Voyaging is a way of life. It changes everything from your interactions with other people to how you think about time to the value you place on convenience and comfort.1
Choosing the voyaging life is not just one choice. It is many choices. And the more choices you make in a certain direction, therein lies your philosophy of living. But first, you have to buy into it. Or better yet, live into it.
I am only one month into the voyaging life. I am aware I’m just beginning to experience the uncertainties, occasional isolation, and out-of-my-comfort zone moments that involve being a sea gypsy. I was expecting that. Ironically, slowing down, is the most challenging. Before we left, all I could think about was when we’ll be gone, when we finally leave, then, it really begins. But first I had to go, go, go. Get everything ready. While on passage, it was, when we get to San Francisco, well then we will get into the groove, you know that flexible, go-with-the-flow sailor groove. Yet one recent morning, I was thinking, we have to “catch up”. (Whatever that means.) I’ll chill out, but just let’s get there first okay?
We were discussing the weather forecast. Our plan was to head south to Monterey the following Monday at the latest. Once we checked the forecast, all we saw were southerly winds, fluky and strong… Not the forecast we had hoped for. But, here I was, pushing to go forth. I was “done” with San Francisco, we needed to catch up to other voyagers, we were dragging behind! We could do it, why couldn’t Rick see it my way. Rick just looked at me, disbelieving. "I can’t believe you want to go with this kind of forecast, there’s lots more to see here, and we can wait for more favourable weather."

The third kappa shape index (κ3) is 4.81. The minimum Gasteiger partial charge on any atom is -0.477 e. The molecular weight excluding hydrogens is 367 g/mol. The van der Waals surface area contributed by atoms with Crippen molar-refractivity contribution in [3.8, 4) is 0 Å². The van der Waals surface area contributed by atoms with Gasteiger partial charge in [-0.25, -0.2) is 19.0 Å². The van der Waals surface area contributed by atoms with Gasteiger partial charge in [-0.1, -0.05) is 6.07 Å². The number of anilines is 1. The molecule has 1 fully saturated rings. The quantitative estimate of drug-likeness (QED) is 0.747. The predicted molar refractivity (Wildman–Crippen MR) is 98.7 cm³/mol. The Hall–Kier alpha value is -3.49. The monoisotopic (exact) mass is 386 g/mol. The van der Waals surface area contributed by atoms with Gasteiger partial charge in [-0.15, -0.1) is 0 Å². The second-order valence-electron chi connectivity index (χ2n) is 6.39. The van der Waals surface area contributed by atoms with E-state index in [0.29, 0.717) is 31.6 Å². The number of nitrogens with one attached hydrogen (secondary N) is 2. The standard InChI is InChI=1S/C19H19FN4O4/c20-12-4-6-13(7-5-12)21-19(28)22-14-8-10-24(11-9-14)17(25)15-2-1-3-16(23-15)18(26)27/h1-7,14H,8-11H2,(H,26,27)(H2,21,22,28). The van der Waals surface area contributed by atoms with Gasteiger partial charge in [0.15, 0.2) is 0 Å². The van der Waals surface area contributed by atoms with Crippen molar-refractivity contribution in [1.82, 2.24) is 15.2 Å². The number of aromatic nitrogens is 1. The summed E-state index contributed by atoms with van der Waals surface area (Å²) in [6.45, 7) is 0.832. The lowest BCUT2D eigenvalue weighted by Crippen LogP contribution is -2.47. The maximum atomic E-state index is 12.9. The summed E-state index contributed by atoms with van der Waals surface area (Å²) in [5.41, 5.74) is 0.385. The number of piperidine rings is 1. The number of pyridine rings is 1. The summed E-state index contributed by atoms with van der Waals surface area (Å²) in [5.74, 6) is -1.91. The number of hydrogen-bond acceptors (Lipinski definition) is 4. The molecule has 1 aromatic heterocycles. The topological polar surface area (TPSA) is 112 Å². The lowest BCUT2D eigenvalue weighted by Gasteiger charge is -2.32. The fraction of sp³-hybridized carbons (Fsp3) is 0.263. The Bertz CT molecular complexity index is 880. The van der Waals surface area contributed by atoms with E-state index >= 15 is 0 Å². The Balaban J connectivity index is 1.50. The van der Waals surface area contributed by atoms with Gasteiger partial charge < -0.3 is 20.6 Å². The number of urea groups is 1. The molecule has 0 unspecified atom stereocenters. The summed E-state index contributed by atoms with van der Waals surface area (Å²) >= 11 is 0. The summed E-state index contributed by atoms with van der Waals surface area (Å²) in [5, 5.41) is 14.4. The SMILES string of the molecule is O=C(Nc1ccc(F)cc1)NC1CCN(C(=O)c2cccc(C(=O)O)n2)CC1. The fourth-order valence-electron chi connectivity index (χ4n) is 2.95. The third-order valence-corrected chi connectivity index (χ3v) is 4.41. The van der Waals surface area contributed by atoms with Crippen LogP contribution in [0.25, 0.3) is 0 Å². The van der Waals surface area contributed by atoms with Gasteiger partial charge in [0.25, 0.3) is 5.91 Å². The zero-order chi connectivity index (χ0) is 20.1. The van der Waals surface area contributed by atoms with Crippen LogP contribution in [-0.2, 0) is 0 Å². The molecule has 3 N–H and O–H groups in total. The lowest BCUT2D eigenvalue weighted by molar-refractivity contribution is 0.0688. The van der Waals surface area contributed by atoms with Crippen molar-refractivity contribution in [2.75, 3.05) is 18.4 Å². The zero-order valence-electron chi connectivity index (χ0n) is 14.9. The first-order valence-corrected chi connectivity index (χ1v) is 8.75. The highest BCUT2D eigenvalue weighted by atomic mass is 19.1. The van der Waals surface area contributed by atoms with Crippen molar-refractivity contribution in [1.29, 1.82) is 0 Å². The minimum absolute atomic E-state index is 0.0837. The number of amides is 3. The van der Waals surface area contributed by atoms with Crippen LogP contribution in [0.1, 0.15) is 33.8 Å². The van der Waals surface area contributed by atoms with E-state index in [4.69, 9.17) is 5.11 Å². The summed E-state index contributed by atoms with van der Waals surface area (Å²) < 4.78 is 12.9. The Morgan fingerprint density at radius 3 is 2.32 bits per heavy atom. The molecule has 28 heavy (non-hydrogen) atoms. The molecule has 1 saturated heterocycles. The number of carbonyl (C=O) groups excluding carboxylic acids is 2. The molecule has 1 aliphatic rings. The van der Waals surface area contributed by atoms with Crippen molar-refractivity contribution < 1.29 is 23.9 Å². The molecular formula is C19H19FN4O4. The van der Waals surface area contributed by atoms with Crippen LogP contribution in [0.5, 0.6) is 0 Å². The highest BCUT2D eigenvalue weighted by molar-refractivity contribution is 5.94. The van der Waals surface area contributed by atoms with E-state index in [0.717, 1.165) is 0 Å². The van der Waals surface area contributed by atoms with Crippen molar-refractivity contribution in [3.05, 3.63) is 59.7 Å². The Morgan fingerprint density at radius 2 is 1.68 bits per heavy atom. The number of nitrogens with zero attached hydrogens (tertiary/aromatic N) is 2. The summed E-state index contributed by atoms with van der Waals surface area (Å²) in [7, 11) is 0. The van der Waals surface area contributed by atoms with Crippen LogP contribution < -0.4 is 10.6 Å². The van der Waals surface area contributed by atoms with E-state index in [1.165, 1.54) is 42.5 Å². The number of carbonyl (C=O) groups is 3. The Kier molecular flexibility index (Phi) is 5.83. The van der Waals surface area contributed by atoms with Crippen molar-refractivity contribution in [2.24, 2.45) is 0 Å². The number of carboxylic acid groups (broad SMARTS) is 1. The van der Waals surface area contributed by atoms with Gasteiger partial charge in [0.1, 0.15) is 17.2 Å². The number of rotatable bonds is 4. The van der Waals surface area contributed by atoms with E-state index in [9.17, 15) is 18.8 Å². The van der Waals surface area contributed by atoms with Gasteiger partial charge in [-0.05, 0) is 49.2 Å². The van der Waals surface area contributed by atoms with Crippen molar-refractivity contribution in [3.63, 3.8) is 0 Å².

And that’s when it hit me. I got off the “hamster wheel” but I’m still spinning.
Honestly, choosing this life is an easy choice for me. I want it. I love so much what it represents, what it heralds. I cherish a life of simplicity. I want to feel more connected to my environment. I want to learn about other cultures in a deeper way. Yet, the choice to be a voyager challenges me daily. Don’t get me wrong, so far on this journey I have appreciated and celebrated many special moments, moments when I was present and grateful. Yet, I often seem to get caught up on "what will be" instead of "what is".
In The Voyager’s Handbook, Beth Leonard writes that it can sometimes take a year or more, to learn to slow down. I realize that wanting to fast-forward to that place where it comes naturally, simply defeats the purpose of the lesson. It hasn’t stopped me from trying though.
Leonard, is one of my inspirations for the journey we're on. In the preface of The Voyager’s Handbook, she writes about returning to homeport, after a 3-year absence. She and her partner had circumnavigated the world on their sailboat. She was reflecting on the changes within her, after that life-altering experience. You know when you read something and your heart hums with recognition? That happened when I read this:
The person who left had viewed time as something to be constantly filled or lost forever; the person who returned understood that time is the only space within which the soul can expand.2
I am willing myself to slow down. Take the time to breathe. Take things as they come. To realize that no matter how I think things must happen, I only have control over how I react to the events. It will take time, but time, I have.
1 Beth A. Leonard, The Voyager’s Handbook: The Essential Guide to Bluewater Cruising.(New York: International Marine – McGraw-Hill Companies, 2007), xv
2 Ibid, xiv